Tuesday, 5 November 2019

Guatemala...last day at Guacamayas

While we were flying back from El Mirador the previous day, Nini (the Station owner) had gone fishing with one of the guides and found a very special turtle. One of the rarest in Guatemala in fact, a Central American River Turtle, Dermatemys mawaii!  These large, rare and extremely difficult to observe freshwater turtles were not on our list of expected animals. It is the only representative of its family in existence today, it's closest relatives are only known from fossils. They are entirely aquatic, they don't bask and they only come on land briefly to lay eggs.

Andres with the turtle.

What a face!

I didn't want to get my fingers too close to that mouth.

Three happy herpers (four if you include the dude
behind the camera).

Sadly, these turtles been heavily exploited as food for decades and are now classified as critically endangered. They are only found in southern Mexico, Honduras and Guatemala and it was a new species for Andres, who is a very experienced herper. We were so lucky.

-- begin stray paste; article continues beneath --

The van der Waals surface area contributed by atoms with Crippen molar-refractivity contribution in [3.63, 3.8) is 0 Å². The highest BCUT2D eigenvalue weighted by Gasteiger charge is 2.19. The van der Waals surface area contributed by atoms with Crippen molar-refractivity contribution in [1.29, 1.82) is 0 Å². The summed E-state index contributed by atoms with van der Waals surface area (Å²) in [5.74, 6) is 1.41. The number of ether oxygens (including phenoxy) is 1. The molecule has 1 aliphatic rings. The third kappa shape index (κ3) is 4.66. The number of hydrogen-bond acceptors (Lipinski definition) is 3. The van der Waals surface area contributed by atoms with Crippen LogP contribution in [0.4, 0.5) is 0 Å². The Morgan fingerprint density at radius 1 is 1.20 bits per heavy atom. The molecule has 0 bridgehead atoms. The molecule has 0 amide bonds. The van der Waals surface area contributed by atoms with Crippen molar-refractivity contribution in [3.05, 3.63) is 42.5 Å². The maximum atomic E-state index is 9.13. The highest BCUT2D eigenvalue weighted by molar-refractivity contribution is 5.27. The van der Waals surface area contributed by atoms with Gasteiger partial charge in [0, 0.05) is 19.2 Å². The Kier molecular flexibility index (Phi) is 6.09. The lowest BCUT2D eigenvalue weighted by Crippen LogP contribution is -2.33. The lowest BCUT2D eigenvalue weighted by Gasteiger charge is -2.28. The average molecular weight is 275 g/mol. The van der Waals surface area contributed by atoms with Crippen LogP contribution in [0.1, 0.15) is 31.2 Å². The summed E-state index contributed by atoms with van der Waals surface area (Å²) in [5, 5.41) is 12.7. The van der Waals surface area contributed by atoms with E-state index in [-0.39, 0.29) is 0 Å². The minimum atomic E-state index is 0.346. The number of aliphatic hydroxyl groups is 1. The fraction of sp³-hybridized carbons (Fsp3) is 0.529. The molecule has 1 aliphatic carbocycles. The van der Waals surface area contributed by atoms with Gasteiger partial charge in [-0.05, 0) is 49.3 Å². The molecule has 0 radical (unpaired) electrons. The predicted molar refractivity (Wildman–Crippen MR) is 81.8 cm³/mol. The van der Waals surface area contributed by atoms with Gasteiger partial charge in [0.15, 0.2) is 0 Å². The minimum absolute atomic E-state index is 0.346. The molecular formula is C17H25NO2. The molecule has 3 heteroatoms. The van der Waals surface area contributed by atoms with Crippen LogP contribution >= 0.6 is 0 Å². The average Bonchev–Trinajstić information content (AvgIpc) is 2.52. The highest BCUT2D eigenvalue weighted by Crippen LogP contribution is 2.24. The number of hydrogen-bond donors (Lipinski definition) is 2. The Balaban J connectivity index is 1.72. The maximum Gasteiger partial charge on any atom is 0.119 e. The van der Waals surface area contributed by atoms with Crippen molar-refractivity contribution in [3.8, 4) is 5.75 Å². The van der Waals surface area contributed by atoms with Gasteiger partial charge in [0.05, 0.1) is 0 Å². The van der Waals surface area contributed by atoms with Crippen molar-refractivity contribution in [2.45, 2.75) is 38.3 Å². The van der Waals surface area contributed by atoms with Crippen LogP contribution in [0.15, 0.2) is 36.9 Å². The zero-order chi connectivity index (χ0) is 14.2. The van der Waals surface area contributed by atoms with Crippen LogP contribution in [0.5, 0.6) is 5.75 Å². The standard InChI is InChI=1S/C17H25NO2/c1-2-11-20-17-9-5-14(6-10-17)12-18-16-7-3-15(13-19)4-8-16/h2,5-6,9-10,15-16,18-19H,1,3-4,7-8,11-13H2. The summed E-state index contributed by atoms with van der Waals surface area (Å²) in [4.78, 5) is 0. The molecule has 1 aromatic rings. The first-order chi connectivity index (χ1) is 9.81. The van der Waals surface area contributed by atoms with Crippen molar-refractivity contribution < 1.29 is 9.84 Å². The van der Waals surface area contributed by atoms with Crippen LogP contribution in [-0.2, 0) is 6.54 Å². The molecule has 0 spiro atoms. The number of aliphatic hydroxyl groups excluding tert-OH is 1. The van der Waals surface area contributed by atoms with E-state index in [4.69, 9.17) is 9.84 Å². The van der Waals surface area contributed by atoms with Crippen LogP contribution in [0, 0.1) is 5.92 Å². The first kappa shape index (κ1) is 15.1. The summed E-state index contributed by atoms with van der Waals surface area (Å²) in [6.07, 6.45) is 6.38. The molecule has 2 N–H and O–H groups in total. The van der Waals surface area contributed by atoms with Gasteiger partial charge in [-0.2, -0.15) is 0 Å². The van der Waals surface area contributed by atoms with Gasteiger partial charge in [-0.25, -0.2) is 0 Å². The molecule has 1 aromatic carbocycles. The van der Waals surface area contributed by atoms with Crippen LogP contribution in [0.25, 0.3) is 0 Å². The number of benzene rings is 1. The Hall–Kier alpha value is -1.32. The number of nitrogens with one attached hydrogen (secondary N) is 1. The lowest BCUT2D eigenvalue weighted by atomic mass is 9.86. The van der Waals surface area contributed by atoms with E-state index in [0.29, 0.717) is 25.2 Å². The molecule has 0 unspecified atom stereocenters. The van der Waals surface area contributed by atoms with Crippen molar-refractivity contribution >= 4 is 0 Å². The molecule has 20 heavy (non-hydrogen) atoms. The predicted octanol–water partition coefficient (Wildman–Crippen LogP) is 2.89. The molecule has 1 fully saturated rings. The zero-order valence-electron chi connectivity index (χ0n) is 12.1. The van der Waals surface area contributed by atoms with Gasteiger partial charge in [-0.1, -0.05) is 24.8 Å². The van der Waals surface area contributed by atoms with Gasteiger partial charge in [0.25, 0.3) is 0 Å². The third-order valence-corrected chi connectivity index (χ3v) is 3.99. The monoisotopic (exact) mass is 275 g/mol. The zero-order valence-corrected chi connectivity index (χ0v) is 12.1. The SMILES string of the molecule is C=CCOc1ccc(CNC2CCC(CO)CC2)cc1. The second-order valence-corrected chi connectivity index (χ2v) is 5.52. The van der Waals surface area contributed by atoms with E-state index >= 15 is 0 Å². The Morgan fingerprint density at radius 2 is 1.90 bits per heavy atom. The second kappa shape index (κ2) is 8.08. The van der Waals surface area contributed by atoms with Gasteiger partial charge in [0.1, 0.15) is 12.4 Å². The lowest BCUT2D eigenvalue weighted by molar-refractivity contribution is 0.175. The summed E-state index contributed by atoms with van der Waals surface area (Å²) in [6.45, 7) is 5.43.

Just to add to the excitement I then discovered the Biological Station's first ever Ruby-throated Hummingbird, a beautiful male that started coming to the feeders!

1st ever Ruby-throated Hummer for Las Guacamayas!
I was chuffed to bits.

Ruby-throated Hummingbird, male

Ruby-throated Hummingbird

Wedge-tailed Saberwing

A bonus Long-billed Hermit to finish.
Our time at Las Guacamayas was over and once again it was time to get all of the equipment packed for travel, the boat loaded and the journey to our next stop underway. It would be a return visit along the dirt road, back to Flores and beyond, about 4 hours in total. By this evening we would be at El Sombrero Ecolodge on the shores of Laguna Yaxha.

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